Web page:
The gap between buildings that are capable of being brought up to current ESG standards and those that are not.
“There will be a march towards newer buildings, buildings that are recently developed or buildings that are four or five years old,” says Brian Gaffney, director of Dublin-based property consultant Murphy Mulhall & Partners.
“There is a growing disparity in the market in Ireland whereby investors won’t look at older buildings because they don’t meet ESG requirements or, on the flip side, to bring a building up to the ESG credentials that they require there’s a huge cost involved.”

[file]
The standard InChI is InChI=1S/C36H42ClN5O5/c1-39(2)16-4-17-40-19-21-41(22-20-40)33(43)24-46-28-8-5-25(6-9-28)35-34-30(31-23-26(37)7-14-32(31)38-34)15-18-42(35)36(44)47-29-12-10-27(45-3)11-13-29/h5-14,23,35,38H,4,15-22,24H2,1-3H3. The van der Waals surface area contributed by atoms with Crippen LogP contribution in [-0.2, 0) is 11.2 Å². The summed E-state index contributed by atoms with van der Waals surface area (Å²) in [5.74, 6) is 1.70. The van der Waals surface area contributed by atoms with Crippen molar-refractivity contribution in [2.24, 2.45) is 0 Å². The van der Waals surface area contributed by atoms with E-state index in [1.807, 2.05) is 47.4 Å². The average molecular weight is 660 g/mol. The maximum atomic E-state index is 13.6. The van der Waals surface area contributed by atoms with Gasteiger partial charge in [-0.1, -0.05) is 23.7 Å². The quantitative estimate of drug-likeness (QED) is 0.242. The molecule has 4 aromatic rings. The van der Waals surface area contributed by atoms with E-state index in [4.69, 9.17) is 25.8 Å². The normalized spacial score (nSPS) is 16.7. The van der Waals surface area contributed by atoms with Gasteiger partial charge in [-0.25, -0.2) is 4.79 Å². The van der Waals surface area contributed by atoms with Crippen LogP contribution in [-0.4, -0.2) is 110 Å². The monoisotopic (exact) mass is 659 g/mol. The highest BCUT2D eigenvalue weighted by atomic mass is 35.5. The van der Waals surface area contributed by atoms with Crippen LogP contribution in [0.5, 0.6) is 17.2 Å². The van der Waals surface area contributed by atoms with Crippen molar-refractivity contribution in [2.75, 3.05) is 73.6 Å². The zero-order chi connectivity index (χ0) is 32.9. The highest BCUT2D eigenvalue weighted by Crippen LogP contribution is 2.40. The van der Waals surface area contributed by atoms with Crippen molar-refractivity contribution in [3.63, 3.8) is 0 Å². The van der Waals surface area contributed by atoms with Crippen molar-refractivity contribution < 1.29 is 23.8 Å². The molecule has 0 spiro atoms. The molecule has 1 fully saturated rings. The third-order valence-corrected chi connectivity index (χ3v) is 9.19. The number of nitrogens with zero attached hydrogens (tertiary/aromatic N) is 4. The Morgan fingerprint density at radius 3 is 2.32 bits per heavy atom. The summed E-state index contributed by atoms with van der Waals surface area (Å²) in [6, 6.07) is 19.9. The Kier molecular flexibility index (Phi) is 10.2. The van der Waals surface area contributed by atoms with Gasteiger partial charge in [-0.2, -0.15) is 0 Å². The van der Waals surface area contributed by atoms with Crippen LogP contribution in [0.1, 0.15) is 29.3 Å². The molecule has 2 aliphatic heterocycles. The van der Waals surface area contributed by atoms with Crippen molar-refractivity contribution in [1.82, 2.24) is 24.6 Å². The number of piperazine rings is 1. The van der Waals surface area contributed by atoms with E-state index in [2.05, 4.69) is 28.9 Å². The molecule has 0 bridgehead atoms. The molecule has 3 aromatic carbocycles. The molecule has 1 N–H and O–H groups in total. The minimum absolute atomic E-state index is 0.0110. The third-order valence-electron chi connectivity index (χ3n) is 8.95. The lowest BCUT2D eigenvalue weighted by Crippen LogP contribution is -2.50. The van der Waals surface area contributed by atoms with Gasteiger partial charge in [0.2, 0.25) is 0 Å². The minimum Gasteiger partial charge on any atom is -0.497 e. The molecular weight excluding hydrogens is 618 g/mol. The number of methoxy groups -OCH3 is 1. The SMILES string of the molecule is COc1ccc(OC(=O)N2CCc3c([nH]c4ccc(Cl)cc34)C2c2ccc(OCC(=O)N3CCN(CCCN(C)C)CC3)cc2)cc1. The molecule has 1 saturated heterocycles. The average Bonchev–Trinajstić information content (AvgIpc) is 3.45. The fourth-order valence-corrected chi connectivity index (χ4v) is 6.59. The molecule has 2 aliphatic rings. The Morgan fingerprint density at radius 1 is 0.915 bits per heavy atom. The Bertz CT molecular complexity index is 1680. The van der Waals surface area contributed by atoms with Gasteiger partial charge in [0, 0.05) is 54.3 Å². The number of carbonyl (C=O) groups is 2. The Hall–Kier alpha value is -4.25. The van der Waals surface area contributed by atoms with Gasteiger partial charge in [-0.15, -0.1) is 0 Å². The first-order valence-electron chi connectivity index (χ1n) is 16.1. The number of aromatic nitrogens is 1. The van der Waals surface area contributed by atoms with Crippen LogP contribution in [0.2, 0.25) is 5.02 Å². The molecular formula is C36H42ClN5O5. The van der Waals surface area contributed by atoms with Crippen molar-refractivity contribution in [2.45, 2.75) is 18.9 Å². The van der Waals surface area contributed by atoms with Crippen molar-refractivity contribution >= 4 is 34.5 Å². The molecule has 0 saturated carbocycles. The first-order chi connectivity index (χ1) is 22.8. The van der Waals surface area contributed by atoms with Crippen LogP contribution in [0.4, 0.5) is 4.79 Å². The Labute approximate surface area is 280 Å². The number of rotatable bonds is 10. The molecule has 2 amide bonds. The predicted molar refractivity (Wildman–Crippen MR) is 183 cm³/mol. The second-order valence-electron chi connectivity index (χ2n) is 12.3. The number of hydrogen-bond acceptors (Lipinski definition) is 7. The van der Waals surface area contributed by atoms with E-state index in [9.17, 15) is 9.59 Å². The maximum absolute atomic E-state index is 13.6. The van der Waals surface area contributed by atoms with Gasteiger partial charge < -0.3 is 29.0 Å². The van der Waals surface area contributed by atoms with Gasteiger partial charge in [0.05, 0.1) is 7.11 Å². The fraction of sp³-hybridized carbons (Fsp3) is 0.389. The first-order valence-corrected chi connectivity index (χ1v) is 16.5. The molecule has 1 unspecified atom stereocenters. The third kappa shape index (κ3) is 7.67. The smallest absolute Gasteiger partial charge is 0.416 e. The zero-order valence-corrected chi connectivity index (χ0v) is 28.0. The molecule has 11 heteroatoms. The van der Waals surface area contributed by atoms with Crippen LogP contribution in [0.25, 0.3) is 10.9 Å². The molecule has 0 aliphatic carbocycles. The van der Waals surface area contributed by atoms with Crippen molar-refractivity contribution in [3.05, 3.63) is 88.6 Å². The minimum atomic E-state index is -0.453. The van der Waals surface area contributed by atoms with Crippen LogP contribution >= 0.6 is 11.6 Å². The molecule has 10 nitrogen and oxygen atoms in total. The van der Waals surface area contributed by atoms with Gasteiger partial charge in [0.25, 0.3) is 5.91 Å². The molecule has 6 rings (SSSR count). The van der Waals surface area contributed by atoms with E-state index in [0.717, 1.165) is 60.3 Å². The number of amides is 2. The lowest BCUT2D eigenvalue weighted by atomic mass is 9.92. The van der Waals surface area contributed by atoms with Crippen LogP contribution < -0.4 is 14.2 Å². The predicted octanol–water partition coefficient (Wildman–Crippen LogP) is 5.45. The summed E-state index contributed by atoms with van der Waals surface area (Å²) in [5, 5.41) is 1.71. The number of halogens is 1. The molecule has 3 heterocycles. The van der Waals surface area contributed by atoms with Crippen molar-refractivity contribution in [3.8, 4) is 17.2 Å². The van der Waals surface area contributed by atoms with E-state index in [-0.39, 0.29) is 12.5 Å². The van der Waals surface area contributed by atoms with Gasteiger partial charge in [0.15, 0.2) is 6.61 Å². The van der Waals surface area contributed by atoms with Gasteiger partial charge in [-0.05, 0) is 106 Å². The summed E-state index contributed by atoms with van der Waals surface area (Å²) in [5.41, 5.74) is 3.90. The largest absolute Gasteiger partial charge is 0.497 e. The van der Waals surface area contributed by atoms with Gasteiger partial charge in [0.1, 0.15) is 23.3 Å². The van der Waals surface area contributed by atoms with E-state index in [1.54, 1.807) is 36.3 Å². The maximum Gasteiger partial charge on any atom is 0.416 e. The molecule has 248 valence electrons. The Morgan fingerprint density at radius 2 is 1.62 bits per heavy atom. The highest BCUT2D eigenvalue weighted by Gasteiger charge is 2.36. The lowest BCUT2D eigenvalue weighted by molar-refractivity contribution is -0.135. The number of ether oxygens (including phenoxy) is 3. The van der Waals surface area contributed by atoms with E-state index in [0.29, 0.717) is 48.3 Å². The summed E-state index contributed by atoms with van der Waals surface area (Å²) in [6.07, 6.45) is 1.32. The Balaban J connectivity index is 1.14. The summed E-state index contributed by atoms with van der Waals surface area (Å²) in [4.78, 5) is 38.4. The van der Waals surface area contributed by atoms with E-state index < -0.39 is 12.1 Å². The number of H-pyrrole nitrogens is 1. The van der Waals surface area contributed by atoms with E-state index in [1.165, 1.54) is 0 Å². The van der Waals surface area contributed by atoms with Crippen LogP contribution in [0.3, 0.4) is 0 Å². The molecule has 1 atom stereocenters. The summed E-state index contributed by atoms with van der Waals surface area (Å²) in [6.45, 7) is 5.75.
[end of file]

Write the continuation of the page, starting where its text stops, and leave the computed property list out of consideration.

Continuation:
This disparity is being exacerbated by the current economic headwinds, Gaffney said. “Because of inflation and the cost of getting a a 15-16 year old building to modern standards is restrictive in some in some cases and so investors can’t get the figures to stack up.”
Gaffney said that some investors will not even look at buildings that are over 10 years old because they will not be able to obtain funding from their backers.”
He added that the problem is only going to get worse. “There’s going to be a lot more criteria to be met by investors in terms of ESG and it’s going to become more prevalent over the next few years.”